My coworker ran into an issue where NO cookie could be set on Chrome via code like this:

document.cookie = "TEST=1; expires=Tue, 14 Oct 2014 20:23:32 GMT; path=/"

Putting document.cookie into the console immediately after would show results as if I made no change. On refresh of the page, the cookie was not there so it was reporting correctly, just not setting correctly.

The above code would work if he opened a new incognito window and worked for everyone else in general. I removed all his cookies using the dev tools and still had no luck manually setting cookies ( although others would come back that were set via the server headers).

Once he restarted Chrome, it started to behave properly, so it seems like he was running up against some quirk or bug that can no longer be reproduced.

Has anyone else run into this? As of now I am thinking of checking that document.cookie reports back what is expected after setting, and then initiating our cookieless flow for when a user has cookies disabled when things don't match up. I hate the idea of doing that so any suggestions / answers would be great.

  • 1
    "If it cannot be reliably reproduced, it's not a bug". – Niels Keurentjes Oct 13 '14 at 21:21
  • It was reproduced every time until browser restart. It makes me worry that another user in the world can run into this and the effect is pretty bad. Devs will think to restart the browser, but I don't know that users would. It could be something to report as a bug to Chrome but I don't have enough info yet, which is why I wonder if anyone else has run into this. – Dave Stein Oct 13 '14 at 21:23

The way cookies work, at least in Chrome, is a bit weird.

If you need to change a cookie's value, then you need to add/set each keys one by one.

Try this in your console:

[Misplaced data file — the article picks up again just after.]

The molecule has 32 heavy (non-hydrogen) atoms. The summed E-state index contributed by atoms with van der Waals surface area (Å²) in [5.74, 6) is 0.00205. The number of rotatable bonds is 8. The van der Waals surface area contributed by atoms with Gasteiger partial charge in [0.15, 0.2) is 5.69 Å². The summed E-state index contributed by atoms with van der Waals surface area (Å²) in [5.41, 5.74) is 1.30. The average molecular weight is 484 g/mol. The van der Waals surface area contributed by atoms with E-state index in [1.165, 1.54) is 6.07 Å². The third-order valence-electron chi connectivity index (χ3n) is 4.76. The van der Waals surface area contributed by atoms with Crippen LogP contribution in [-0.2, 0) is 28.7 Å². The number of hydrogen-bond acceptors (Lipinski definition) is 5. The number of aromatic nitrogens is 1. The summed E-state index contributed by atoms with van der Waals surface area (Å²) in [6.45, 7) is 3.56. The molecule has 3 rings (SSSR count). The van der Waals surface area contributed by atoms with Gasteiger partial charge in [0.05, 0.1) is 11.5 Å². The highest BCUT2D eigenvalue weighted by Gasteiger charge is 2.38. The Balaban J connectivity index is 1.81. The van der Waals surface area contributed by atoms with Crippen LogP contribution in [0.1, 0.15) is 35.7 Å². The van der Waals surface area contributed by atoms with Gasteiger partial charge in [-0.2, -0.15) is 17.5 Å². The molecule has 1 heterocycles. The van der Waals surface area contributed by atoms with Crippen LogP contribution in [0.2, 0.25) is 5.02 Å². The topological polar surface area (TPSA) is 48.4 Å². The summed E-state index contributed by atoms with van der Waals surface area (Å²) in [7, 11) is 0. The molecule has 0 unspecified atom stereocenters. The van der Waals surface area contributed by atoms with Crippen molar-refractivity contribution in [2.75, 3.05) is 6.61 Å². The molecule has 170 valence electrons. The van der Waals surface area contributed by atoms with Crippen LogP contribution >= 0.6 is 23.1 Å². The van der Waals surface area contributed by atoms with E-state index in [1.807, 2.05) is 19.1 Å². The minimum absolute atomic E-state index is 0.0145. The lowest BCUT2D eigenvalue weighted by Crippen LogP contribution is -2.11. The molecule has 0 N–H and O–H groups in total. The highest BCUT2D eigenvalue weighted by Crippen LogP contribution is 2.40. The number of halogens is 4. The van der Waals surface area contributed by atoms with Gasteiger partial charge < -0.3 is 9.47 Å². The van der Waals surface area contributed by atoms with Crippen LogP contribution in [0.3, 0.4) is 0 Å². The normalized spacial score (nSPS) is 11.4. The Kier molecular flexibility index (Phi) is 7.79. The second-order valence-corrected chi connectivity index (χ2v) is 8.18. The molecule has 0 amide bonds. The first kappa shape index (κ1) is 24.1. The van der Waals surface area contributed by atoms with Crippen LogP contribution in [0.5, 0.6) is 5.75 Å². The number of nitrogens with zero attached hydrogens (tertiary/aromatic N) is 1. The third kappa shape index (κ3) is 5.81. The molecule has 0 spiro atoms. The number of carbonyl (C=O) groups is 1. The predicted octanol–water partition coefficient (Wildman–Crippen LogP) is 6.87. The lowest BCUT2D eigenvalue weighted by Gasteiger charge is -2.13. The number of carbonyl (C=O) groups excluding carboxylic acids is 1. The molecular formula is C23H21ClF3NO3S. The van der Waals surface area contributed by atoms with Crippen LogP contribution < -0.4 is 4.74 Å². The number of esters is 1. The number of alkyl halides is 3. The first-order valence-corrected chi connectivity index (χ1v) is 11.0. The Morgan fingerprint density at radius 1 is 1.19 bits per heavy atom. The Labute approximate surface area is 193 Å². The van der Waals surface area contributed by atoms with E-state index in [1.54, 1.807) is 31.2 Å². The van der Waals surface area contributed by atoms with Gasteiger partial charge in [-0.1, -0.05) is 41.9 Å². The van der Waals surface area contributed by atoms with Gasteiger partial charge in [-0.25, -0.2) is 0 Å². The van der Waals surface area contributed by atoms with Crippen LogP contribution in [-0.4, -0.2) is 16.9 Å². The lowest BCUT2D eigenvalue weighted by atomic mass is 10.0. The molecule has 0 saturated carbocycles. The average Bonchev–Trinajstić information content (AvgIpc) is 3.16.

document.cookie; // -> "expires=Tue, 14 Oct 2014 20:23:32 GMT; path=/"
document.cookie = 'TEST=1';
document.cookie; // -> "TEST=1; expires=Tue, 14 Oct 2014 20:23:32 GMT; path=/"

Yes, it has added the key, and not replace the whole cookie with TEST=1.

If you need to remove a key, you can simple provide no value: TEST=.

I hope this will get you out of the cookie nightmare (it was for me).

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Make sure to run it on a server (at least a local server) so that document.cookie works.

If you locally run this file in the browser. "document.cookie" wouldn't work.

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As another user mentioned, you have to set them one-by-one. These functions can be useful in parsing & applying a cookie string:

function clearCookies(){
    var cookies = document.cookie.split(';');
    for(i in cookies){
        var vals = cookies[i].split('=');
        var name = vals.shift(0, 1).trim();
        document.cookie = name+'=';
function parseCookies(cookie){
    var cookies = cookie.split(';');
    for(i in cookies){
        var vals = cookies[i].split('=');
        var name = vals.shift(0, 1).trim();
        document.cookie = name+'='+vals.join('=');
| improve this answer | |

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